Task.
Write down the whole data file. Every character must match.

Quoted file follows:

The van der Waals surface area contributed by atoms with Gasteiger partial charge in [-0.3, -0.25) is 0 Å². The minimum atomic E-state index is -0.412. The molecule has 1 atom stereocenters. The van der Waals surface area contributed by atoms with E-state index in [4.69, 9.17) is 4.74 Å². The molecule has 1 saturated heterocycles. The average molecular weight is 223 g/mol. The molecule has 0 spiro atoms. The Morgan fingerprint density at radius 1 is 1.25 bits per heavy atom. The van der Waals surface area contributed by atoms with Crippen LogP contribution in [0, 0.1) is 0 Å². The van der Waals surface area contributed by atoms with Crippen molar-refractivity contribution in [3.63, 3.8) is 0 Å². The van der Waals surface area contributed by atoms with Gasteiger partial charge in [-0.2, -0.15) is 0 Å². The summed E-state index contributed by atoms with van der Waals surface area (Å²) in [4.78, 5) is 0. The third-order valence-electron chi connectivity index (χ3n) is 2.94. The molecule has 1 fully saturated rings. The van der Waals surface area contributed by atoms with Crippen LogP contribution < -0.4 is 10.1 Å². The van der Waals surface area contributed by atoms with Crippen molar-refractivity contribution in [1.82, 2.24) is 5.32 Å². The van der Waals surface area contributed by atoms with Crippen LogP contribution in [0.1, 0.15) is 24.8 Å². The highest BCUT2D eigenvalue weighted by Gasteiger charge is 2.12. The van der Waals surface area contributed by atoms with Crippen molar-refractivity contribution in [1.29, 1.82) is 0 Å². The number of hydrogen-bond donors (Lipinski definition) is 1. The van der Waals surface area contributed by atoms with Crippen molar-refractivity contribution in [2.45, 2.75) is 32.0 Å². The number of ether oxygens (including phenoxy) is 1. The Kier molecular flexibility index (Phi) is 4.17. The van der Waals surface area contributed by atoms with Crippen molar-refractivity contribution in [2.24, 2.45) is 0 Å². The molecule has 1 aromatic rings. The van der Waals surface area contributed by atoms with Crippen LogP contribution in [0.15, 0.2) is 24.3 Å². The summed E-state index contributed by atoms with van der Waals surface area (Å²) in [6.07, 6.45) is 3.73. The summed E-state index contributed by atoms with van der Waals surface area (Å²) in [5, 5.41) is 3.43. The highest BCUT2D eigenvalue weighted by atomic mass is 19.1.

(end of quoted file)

The van der Waals surface area contributed by atoms with Gasteiger partial charge in [-0.3, -0.25) is 0 Å². The minimum atomic E-state index is -0.412. The molecule has 1 atom stereocenters. The van der Waals surface area contributed by atoms with E-state index in [4.69, 9.17) is 4.74 Å². The molecule has 1 saturated heterocycles. The average molecular weight is 223 g/mol. The molecule has 0 spiro atoms. The Morgan fingerprint density at radius 1 is 1.25 bits per heavy atom. The van der Waals surface area contributed by atoms with Crippen LogP contribution in [0, 0.1) is 0 Å². The van der Waals surface area contributed by atoms with Crippen molar-refractivity contribution in [3.63, 3.8) is 0 Å². The van der Waals surface area contributed by atoms with Gasteiger partial charge in [-0.2, -0.15) is 0 Å². The summed E-state index contributed by atoms with van der Waals surface area (Å²) in [4.78, 5) is 0. The third-order valence-electron chi connectivity index (χ3n) is 2.94. The molecule has 1 fully saturated rings. The van der Waals surface area contributed by atoms with Crippen LogP contribution < -0.4 is 10.1 Å². The van der Waals surface area contributed by atoms with Crippen molar-refractivity contribution in [1.82, 2.24) is 5.32 Å². The van der Waals surface area contributed by atoms with Crippen LogP contribution in [0.1, 0.15) is 24.8 Å². The highest BCUT2D eigenvalue weighted by Gasteiger charge is 2.12. The van der Waals surface area contributed by atoms with Crippen molar-refractivity contribution in [1.29, 1.82) is 0 Å². The number of hydrogen-bond donors (Lipinski definition) is 1. The van der Waals surface area contributed by atoms with Crippen molar-refractivity contribution in [2.45, 2.75) is 32.0 Å². The number of ether oxygens (including phenoxy) is 1. The Kier molecular flexibility index (Phi) is 4.17. The van der Waals surface area contributed by atoms with Crippen molar-refractivity contribution in [2.24, 2.45) is 0 Å². The molecule has 1 aromatic rings. The van der Waals surface area contributed by atoms with Crippen LogP contribution in [0.15, 0.2) is 24.3 Å². The summed E-state index contributed by atoms with van der Waals surface area (Å²) in [6.07, 6.45) is 3.73. The summed E-state index contributed by atoms with van der Waals surface area (Å²) in [5, 5.41) is 3.43. The highest BCUT2D eigenvalue weighted by atomic mass is 19.1.